Low FODMAP Kale and Mash

Low FODMAP Kale and Mash
(Last Updated On: May 22, 2020)
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Have you ever wondered about Dutch traditional meals? Well, this is one! Once the winter comes (and sometimes even in summer) Dutchies go crazy for mashed meals. One of the most popular ones is kale and mash. It’s often paired with a traditional Dutch smoked sausage (Rookworst). Unfortunately, the sausage is just the thing that isn’t low FODMAP about the meal, because of the spices added to it. That’s too bad! So today I provide you with a low FODMAP kale and mash recipe! Oh, and surprise, it’s also gluten-free!

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FODMAP kale and mash

Traditional Dutch meals often don’t have much difficulty to them. They mainly consist of boiled potato, boiled vegetables and a piece of meat with gravy. Sounds exciting right? (Luckily we got all the cuisines from around the world available to us now!)
Personally I find the mashed meals to be a big upgrade to the standard potato, vegetables, and meat meals. Because there’s something about a mash that just makes it feel warm and cozy!

Meat (replacement) and mash

When I started the FODMAP diet, I was wondering how to replace the smoked sausage with a low FODMAP variety. The kale and mash are low FODMAP on its own already, so it’s a shame to let that go to waste because of the meat you add to it! And to be honest, the sausage is not a good choice for your gut health. Since red and processed meat is bad for your gut.

After some time thinking about this, I tried an egg, and came to the conclusion that that’s actually delicious! Problem solved! Other good options I tried were a piece of chicken or fried tempeh.
Luckily, that’s more than enough options to create yourself a healthy and low FODMAP meal!

To mash the potatoes, I use a potato masher. It’s an easy way to mix everything together after you’ve boiled the potatoes and kale. And it’s a nice workout for your arms!

Fiber

One of the downsides to using potatoes in a meal is the low fiber content. Fiber is an important nutrient on the FODMAP diet since it feeds your gut bacteria.
Unfortunately, the FODMAP diet is well known to be low fiber, because you actually have to limit a lot of fruits, vegetables, whole grains, and pulses. In the long run, your gut is not going to thank you for that!

To make this a little better, I left the skin on the potatoes while boiling them and using them in the mash. Make sure to properly rinse your potatoes first though!
Keeping the skin on the potato actually makes the recipe a lot easier, but it also adds to the overall fiber, vitamin, and mineral content! That’s a win!

Now, get cooking. And enjoy yourself a mash like a Dutchie in winter!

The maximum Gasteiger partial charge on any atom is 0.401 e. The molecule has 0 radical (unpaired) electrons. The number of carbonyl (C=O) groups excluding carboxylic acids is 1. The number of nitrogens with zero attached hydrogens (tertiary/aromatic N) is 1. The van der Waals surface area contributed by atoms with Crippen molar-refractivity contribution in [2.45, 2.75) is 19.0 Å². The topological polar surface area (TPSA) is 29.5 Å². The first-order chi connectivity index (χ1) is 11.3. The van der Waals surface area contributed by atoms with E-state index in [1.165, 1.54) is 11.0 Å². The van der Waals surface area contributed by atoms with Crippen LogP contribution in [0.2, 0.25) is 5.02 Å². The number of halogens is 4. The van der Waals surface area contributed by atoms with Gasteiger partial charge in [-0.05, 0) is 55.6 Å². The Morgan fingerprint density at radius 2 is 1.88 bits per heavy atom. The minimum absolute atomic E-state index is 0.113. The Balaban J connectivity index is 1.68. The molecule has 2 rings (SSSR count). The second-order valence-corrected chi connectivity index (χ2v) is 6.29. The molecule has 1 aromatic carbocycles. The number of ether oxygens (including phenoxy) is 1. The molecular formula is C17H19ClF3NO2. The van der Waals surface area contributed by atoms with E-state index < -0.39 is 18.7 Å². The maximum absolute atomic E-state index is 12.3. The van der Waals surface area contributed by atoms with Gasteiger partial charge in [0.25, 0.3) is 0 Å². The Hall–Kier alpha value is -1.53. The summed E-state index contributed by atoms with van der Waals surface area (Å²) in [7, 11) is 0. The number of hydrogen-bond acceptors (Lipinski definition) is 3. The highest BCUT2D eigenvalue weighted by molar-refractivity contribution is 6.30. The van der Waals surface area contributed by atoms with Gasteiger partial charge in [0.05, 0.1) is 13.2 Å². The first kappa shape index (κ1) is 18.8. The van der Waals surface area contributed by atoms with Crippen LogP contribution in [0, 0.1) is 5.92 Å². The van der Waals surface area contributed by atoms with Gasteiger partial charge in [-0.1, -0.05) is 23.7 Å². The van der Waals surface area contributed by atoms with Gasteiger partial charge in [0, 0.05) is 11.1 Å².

FODMAP boerenkool stamppot

Low FODMAP Kale and Mash

Recipe by Positive Gut - positivegut.com

The Dutch kale and mash recipe. Low FODMAP and gluten-free. A lovely and warming winter dish, for the cold days to come.
Prep Time 10 mins
Cook Time 30 mins
Total Time 40 mins
Servings 4 people

Ingredients
  

Ingredients

  • 1 kilogram potatoes leave the skin on!
  • 600 grams sliced kale Buy presliced, or slice in very thinly yourself
  • 8 eggs
  • 1 jar pickled gherkins Check the ingredients for sweeteners or other hidden FODMAP's!

Special tools

  • potato masher

Instructions
 

  • Rinse the potatoes. Check the size of your potatoes, it's best if the potatoes are all about the size of an egg. You can cut the potato in half (or quarters) if they're too big.
  • Place the potatoes in a large saucepan and cover them with water. Make sure the water level is just above the potatoes. And add the sliced kale on top. Bring to a boil and let simmer on low heat for about 30 minutes. Check if the potatoes are done, by poking them with a fork. If they're soft, they're good.
  • Heat up a baking pan with about 2 tbsp oil when the potatoes and kale are almost done and bake the eggs 'Sunny side up' on medium heat.
  • Drain the water from the potatoes and kale and put the pan back on the fire (medium heat) for about 1-4 minutes to evaporate extra moisture (otherwise the mash will be very watery). Stir occasionally, so the potatoes don't get stuck to the pot. Don't leave the pot out of your sight! And check if the eggs are almost done. If so, leave them on low heat.
  • Once most of the moisture has evaporated from the potatoes, turn off the heat and take the pan off the stove. Place it on a heat resistant coaster on a sturdy surface. Get the potato masher and mash the potatoes and kale together to one big mash. You can add some salt to taste.
  • Serve the mash on a plate with 2 eggs and some gherkins. Enjoy!


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